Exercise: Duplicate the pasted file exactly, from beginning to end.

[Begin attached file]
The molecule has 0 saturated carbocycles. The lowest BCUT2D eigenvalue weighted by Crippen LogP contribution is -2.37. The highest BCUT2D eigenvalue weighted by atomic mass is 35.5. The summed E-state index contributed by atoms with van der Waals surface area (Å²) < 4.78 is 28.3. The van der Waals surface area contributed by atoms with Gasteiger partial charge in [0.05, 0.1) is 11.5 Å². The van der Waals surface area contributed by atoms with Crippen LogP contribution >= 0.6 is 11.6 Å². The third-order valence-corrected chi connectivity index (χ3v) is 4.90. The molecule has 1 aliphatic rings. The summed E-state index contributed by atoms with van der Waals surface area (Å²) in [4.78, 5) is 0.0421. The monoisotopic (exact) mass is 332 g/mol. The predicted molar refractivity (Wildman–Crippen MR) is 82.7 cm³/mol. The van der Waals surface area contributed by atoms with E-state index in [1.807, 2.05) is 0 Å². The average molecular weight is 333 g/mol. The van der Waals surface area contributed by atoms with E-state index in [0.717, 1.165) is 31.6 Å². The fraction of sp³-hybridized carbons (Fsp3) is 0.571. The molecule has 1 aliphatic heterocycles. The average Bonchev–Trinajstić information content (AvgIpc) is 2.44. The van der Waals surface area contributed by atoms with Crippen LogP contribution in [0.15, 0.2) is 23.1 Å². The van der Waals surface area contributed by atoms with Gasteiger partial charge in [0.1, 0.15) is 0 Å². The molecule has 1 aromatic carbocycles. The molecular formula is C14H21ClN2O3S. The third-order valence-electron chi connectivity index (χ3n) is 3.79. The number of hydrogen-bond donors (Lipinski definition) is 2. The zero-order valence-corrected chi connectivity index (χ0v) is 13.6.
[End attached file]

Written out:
The molecule has 0 saturated carbocycles. The lowest BCUT2D eigenvalue weighted by Crippen LogP contribution is -2.37. The highest BCUT2D eigenvalue weighted by atomic mass is 35.5. The summed E-state index contributed by atoms with van der Waals surface area (Å²) < 4.78 is 28.3. The van der Waals surface area contributed by atoms with Gasteiger partial charge in [0.05, 0.1) is 11.5 Å². The van der Waals surface area contributed by atoms with Crippen LogP contribution >= 0.6 is 11.6 Å². The third-order valence-corrected chi connectivity index (χ3v) is 4.90. The molecule has 1 aliphatic rings. The summed E-state index contributed by atoms with van der Waals surface area (Å²) in [4.78, 5) is 0.0421. The monoisotopic (exact) mass is 332 g/mol. The predicted molar refractivity (Wildman–Crippen MR) is 82.7 cm³/mol. The van der Waals surface area contributed by atoms with E-state index in [1.807, 2.05) is 0 Å². The average molecular weight is 333 g/mol. The van der Waals surface area contributed by atoms with E-state index in [0.717, 1.165) is 31.6 Å². The fraction of sp³-hybridized carbons (Fsp3) is 0.571. The molecule has 1 aliphatic heterocycles. The average Bonchev–Trinajstić information content (AvgIpc) is 2.44. The van der Waals surface area contributed by atoms with Crippen LogP contribution in [0.15, 0.2) is 23.1 Å². The van der Waals surface area contributed by atoms with Gasteiger partial charge in [0.1, 0.15) is 0 Å². The molecule has 1 aromatic carbocycles. The molecular formula is C14H21ClN2O3S. The third-order valence-electron chi connectivity index (χ3n) is 3.79. The number of hydrogen-bond donors (Lipinski definition) is 2. The zero-order valence-corrected chi connectivity index (χ0v) is 13.6.